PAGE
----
"It was whilst I was working on the wards that I met volunteers who came in to help with various duties. One of these volunteers was a Christian who gave me a Bible. I began reading it and I came across some of Jesus' words saying he knew who he was, where he came from and where he was going. I had no idea who I was or where I was going. In fact, I wondered about all that immensely.
"As I read those words of Jesus, I knelt down and prayed that I would be able to know who I was and where I was going. Suddenly I knew that Jesus had died in my place and everything that I hated about myself, feeling dirty, black, and unclean, had been forgiven. I felt an invisible wave of ‘cleanness’ flow through me. I cried and talked to Jesus about many things for what must have been some time. I had been born again. I felt like I had been given a fresh new start. I stopped taking drugs, I even stopped drinking alcohol for three years, although I drink occasionally now. I stopped smoking fags three months later.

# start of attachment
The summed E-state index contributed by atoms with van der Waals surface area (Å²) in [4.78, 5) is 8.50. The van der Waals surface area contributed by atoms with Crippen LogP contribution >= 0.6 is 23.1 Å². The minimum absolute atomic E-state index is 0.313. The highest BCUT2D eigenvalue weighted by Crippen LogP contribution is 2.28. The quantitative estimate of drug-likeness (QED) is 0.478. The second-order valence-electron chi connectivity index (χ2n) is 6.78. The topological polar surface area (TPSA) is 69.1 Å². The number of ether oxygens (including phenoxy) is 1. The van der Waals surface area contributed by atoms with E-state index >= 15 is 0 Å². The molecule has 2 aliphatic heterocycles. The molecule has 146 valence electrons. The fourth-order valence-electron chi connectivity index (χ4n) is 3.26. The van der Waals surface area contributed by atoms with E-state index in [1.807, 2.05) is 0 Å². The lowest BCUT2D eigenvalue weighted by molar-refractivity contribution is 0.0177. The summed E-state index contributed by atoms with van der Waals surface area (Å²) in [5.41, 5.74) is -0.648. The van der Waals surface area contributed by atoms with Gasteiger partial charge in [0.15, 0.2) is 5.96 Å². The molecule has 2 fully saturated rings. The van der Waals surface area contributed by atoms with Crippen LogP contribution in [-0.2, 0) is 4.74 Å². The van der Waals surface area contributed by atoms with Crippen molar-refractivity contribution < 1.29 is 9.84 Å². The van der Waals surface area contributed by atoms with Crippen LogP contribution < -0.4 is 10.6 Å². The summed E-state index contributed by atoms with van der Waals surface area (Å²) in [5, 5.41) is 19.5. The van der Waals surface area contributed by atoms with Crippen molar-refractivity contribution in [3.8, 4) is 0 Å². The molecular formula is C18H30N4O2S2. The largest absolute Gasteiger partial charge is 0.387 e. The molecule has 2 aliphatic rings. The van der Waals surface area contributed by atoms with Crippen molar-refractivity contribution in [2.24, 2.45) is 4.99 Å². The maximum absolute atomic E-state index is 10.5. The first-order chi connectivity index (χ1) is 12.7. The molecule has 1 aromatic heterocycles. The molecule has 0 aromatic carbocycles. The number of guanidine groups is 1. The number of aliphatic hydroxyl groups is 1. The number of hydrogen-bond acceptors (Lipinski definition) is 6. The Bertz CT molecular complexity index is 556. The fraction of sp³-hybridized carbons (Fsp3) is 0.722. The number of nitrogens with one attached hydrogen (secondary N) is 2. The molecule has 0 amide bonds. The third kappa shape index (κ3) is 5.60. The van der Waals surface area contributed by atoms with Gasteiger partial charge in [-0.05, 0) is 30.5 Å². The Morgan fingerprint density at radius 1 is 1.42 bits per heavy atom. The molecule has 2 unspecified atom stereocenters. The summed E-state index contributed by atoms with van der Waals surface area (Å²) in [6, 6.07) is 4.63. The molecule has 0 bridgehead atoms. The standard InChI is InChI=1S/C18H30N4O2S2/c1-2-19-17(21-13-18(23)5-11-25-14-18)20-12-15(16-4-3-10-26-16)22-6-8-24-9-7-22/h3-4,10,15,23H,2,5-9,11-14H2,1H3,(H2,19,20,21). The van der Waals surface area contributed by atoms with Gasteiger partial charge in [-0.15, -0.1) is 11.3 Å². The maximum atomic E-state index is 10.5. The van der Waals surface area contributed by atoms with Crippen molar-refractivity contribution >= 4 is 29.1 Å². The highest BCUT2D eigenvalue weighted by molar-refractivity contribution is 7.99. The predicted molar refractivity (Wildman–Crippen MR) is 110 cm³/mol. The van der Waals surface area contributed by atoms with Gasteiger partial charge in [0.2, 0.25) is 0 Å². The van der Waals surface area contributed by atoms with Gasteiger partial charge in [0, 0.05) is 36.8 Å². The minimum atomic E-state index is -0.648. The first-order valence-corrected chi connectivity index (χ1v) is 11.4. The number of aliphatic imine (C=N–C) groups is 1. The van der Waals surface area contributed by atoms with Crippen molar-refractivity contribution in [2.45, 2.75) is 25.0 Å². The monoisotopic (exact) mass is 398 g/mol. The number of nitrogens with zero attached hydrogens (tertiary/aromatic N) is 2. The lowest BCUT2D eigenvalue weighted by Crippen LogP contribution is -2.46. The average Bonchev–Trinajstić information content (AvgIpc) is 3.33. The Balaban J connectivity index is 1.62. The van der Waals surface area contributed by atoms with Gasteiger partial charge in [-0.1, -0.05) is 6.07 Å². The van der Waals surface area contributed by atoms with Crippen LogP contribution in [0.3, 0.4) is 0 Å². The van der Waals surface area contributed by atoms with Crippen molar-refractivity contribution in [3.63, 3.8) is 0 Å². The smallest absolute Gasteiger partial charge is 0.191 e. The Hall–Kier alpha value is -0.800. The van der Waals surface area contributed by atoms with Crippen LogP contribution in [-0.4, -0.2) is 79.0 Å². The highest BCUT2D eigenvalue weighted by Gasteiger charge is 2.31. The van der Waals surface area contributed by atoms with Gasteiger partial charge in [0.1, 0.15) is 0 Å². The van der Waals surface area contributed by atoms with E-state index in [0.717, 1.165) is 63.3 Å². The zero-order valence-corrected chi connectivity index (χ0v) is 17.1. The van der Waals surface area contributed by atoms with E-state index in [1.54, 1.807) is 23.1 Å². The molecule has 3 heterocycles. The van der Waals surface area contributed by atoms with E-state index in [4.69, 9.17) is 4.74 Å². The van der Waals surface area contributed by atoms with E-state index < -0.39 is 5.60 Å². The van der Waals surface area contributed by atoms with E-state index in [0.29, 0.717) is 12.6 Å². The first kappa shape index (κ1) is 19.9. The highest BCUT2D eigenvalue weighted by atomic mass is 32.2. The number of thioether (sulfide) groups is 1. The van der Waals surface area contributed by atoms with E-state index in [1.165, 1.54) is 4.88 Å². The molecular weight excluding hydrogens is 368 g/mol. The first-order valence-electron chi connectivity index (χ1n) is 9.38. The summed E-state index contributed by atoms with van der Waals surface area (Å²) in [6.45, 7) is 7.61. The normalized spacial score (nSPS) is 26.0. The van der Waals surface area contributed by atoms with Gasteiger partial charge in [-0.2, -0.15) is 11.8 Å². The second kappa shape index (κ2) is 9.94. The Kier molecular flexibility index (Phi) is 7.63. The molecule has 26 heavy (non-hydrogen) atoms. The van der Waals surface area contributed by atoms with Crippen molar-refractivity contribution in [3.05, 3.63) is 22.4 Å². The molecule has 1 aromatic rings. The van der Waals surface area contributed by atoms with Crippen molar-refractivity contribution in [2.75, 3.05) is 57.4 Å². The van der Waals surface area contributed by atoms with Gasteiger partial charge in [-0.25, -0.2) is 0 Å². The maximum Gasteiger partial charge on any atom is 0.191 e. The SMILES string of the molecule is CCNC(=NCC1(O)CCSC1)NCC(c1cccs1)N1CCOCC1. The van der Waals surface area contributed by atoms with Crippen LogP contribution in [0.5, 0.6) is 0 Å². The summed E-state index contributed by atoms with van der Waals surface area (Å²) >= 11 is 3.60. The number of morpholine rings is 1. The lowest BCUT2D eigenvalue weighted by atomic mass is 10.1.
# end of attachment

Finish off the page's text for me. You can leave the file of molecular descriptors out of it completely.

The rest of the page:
"That was 15 years ago, and it seems like I'm writing about a different person. I am now happily married with two beautiful children. I returned to education when I was 31 years old and qualified as a Social Worker. I now work with people who have drug and alcohol problems. I visit the local police station and Magistrates and Crown Courts and talk to people in the cells.
"It used to be that drugs and alcohol were the centre of my life, but now Jesus and my family are the centre of my life. Thanks to Jesus, I now know where I came from and I know where I'm going."
"I did not think my life was out of control or that anything was wrong with the way I was living… Without knowing it, I had become an addict... When I became a Christian, I felt an invisible wave of ‘cleanness’ flow through me. I felt like I had been given a fresh new start."